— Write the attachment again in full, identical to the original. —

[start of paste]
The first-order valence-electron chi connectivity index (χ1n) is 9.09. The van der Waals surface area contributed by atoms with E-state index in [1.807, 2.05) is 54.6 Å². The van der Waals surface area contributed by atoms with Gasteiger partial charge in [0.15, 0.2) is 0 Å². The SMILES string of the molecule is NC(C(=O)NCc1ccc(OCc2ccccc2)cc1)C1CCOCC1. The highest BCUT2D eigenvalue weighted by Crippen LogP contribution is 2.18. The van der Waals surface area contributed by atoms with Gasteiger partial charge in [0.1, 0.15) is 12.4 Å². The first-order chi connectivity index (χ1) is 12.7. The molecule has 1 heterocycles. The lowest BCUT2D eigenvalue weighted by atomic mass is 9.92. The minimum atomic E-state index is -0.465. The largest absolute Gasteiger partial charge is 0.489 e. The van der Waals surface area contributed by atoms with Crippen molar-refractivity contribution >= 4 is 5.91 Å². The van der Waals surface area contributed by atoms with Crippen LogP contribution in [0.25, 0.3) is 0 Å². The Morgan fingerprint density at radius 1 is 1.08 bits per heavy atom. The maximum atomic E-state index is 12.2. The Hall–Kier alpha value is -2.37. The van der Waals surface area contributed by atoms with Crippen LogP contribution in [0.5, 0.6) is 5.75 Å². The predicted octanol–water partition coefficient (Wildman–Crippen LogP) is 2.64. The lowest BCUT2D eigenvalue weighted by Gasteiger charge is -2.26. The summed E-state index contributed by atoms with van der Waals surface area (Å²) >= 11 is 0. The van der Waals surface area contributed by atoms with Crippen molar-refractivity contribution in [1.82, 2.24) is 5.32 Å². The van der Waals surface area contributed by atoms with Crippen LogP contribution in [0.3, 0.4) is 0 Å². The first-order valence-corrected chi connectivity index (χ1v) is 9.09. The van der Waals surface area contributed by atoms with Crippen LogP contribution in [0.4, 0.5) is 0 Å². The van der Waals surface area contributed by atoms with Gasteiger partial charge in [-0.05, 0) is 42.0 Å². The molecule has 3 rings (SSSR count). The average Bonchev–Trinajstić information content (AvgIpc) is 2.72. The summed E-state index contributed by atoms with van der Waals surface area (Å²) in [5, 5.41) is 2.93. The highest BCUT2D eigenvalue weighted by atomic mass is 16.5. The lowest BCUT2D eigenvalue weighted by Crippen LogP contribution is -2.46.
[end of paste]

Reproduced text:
The first-order valence-electron chi connectivity index (χ1n) is 9.09. The van der Waals surface area contributed by atoms with E-state index in [1.807, 2.05) is 54.6 Å². The van der Waals surface area contributed by atoms with Gasteiger partial charge in [0.15, 0.2) is 0 Å². The SMILES string of the molecule is NC(C(=O)NCc1ccc(OCc2ccccc2)cc1)C1CCOCC1. The highest BCUT2D eigenvalue weighted by Crippen LogP contribution is 2.18. The van der Waals surface area contributed by atoms with Gasteiger partial charge in [0.1, 0.15) is 12.4 Å². The first-order chi connectivity index (χ1) is 12.7. The molecule has 1 heterocycles. The lowest BCUT2D eigenvalue weighted by atomic mass is 9.92. The minimum atomic E-state index is -0.465. The largest absolute Gasteiger partial charge is 0.489 e. The van der Waals surface area contributed by atoms with Crippen molar-refractivity contribution >= 4 is 5.91 Å². The van der Waals surface area contributed by atoms with Crippen LogP contribution in [0.25, 0.3) is 0 Å². The Morgan fingerprint density at radius 1 is 1.08 bits per heavy atom. The maximum atomic E-state index is 12.2. The Hall–Kier alpha value is -2.37. The van der Waals surface area contributed by atoms with Crippen LogP contribution in [0.5, 0.6) is 5.75 Å². The predicted octanol–water partition coefficient (Wildman–Crippen LogP) is 2.64. The lowest BCUT2D eigenvalue weighted by Gasteiger charge is -2.26. The summed E-state index contributed by atoms with van der Waals surface area (Å²) >= 11 is 0. The van der Waals surface area contributed by atoms with Crippen molar-refractivity contribution in [1.82, 2.24) is 5.32 Å². The van der Waals surface area contributed by atoms with Crippen LogP contribution in [0.3, 0.4) is 0 Å². The first-order valence-corrected chi connectivity index (χ1v) is 9.09. The van der Waals surface area contributed by atoms with Crippen LogP contribution in [0.4, 0.5) is 0 Å². The van der Waals surface area contributed by atoms with Gasteiger partial charge in [-0.05, 0) is 42.0 Å². The molecule has 3 rings (SSSR count). The average Bonchev–Trinajstić information content (AvgIpc) is 2.72. The summed E-state index contributed by atoms with van der Waals surface area (Å²) in [5, 5.41) is 2.93. The highest BCUT2D eigenvalue weighted by atomic mass is 16.5. The lowest BCUT2D eigenvalue weighted by Crippen LogP contribution is -2.46.